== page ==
I attended my first ever writer's critique group last night. It was an interesting evening to say the least. The instructions were to bring a chapter of approximately 2500 words to share and discuss.
There were five others present with material to discuss. One was new, like me, and the others were old hats with either published materials or at least few rejection letters under their belts. Overall, I was impressed by the amount of work they had completed and their feedback.
Now, I must explain a few things before I continue. Firstly, I am an introvert. Meeting new people--not my cup of tea. Meeting new people for the express purpose of criticizing...excuse me...critiquing my work--OMG! Secondly, I am a speed reader. It wasn't something I learned, nor can I really explain how I read, but one thing I do know--reading out loud is akin to torture. I do know I tend to omit or stumble over descriptors and words like 'the', 'to', 'a/an', etc. They are a waste of my time and energy in reading, so when I read out loud, I have to force myself to recognize their existence. (Books with a lot of descriptions get skimmed or put down pretty quickly. Give me action and dialogue! My brain will fill in the rest.)
Back to the group. After I read my prologue, discussion ensued. Major discussion. There were two or three different factions. Now I realize that many will not like my story (genre, concept, style, etc) and I should not take that into consideration or be offended. But on my right was someone telling me my prologue had no hook, that it sounded like a ghost story and mystery rather than a romance, didn't understand who my audience was and she would put the book down. (Not helpful!!) The person on my left said she had no problem with the hook and liked the intro but needed see how the prologue tied in with the rest of the story.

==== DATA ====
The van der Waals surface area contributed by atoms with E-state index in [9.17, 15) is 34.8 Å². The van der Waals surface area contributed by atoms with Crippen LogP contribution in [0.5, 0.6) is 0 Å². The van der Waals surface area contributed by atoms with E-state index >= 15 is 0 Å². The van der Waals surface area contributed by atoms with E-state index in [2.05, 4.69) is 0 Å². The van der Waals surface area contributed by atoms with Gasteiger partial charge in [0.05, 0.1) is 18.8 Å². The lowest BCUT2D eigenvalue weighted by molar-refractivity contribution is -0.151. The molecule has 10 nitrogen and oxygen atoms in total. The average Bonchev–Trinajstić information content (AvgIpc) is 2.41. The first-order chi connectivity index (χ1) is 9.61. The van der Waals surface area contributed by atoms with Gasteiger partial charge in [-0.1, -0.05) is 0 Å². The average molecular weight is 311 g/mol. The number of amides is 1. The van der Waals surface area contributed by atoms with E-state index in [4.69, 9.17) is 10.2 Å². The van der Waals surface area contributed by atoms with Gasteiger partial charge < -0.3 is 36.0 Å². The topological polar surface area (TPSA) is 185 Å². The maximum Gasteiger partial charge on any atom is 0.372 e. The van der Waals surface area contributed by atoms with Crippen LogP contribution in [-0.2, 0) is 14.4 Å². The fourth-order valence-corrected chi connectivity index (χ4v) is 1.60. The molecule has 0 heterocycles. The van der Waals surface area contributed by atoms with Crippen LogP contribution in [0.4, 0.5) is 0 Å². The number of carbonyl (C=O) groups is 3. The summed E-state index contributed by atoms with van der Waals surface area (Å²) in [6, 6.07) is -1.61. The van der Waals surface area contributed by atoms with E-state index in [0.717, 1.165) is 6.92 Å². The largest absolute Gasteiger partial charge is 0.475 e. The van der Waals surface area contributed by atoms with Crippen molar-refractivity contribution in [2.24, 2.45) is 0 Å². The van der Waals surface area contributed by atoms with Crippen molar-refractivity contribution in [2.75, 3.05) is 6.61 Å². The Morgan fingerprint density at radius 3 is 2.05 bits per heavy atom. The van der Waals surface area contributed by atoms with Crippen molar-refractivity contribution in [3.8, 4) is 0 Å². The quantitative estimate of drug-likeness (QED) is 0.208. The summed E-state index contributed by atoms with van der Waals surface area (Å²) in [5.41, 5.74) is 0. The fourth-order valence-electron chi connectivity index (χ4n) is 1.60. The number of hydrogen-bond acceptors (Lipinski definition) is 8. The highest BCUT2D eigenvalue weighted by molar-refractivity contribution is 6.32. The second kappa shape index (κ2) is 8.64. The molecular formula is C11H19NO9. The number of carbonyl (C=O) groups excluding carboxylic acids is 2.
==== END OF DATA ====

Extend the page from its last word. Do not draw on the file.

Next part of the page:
Now I think the person on the left had a reasonable arguement and is often how I approach a novel. How does the opening/prologue tie into the rest of the book? I often don't see the connection until mid book or the end, but that's part of what keeps me going. One of the comments was that the character in the prologue needed to be the main character of the book. I've never heard that before and have read many prologues which did not include the main character. The prologue should tie into the main concept, but not necessarily the main character.